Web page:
Today I want to introduce you to a (relatively) new blogger in the resilience space. There seem to be too few seeking to expand understanding and learning in this space, so always good to have new thinking being published.
Charley Newnham is writing her dissertation for a MSc in Resilience at Cranfield University (UK). Her blog is called “Gold or Dust?“.
It may well be that Charley is that rare being I have asked about in several earlier posts – an academic, or intellectual, BC person.
You can read about my repeated request for academic/intellectual BC folks on the following links’
Back to Charley – Her bio shows that she has been a practitioner, in particular at the BBC, prior to her current academic study. Her practical experience in the field has prompted her subject (and the inspiration for the title of the blog), which is about the development of leaders (CEO’s) to deliver appropriate levels of resilience. When tested will they live up to Gold Command – or simply turn to dust?
The blog was started in December, 2010, as a means to help her refine and clarify her thinking on the subject. The blog is a very good source of references and links, as Charley has published much of her bibliography. There are also some useful posts outlining her views.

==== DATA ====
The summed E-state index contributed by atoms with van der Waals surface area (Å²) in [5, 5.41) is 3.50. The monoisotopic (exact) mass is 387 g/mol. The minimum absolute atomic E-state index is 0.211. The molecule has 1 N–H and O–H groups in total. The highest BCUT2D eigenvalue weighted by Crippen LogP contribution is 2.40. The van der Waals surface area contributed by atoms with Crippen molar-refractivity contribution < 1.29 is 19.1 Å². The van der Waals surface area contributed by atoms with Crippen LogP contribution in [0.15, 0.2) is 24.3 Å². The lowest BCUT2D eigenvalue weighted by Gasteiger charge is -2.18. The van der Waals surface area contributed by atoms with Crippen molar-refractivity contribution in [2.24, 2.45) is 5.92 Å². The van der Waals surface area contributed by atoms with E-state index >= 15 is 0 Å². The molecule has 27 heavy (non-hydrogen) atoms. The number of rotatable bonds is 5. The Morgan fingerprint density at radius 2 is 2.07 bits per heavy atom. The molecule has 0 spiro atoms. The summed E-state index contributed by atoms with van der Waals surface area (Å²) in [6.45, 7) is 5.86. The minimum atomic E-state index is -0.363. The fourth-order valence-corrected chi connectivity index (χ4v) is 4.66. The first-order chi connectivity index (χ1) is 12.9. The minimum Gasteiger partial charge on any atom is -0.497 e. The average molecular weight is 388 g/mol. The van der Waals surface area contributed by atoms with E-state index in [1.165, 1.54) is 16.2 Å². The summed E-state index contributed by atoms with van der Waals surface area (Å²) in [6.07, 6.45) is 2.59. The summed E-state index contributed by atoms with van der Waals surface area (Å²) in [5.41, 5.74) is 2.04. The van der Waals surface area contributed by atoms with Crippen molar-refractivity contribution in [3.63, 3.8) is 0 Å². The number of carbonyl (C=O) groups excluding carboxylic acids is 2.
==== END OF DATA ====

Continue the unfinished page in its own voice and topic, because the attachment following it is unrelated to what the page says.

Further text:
“The definition of resilience is …” offers an array of different definitions, plus the references for these definitions. If you are keen to define this concept of resilience – this post would be a great point to start.
Personally I am partial to the one that suggest resilience is “a paradigmatic change” – but then I am always keen to subvert the dominant paradigm!
“The (resilience) elephant in the room” offers the suggestion that managers may improve their CV if they have successfully managed a crisis or two – so they don’t want to build too robust and resilient an organisation.
In “My definition of organisational resilience …” Charley has clarified her thinking a little and settled on a (very good) definition influenced by Comfort, Boin and Demchak (will be posting a review of their work shortly) – and also by Lisa Valikangas.
This is a blog to read and enjoy as ideas are explored developed and refined. It was interesting to read it from the beginning, to see some of the evolution. All to often with blogs we start at the end and lose the nature of the journey.
Other than Amy and Jan – Are there any more academic BC folks out there?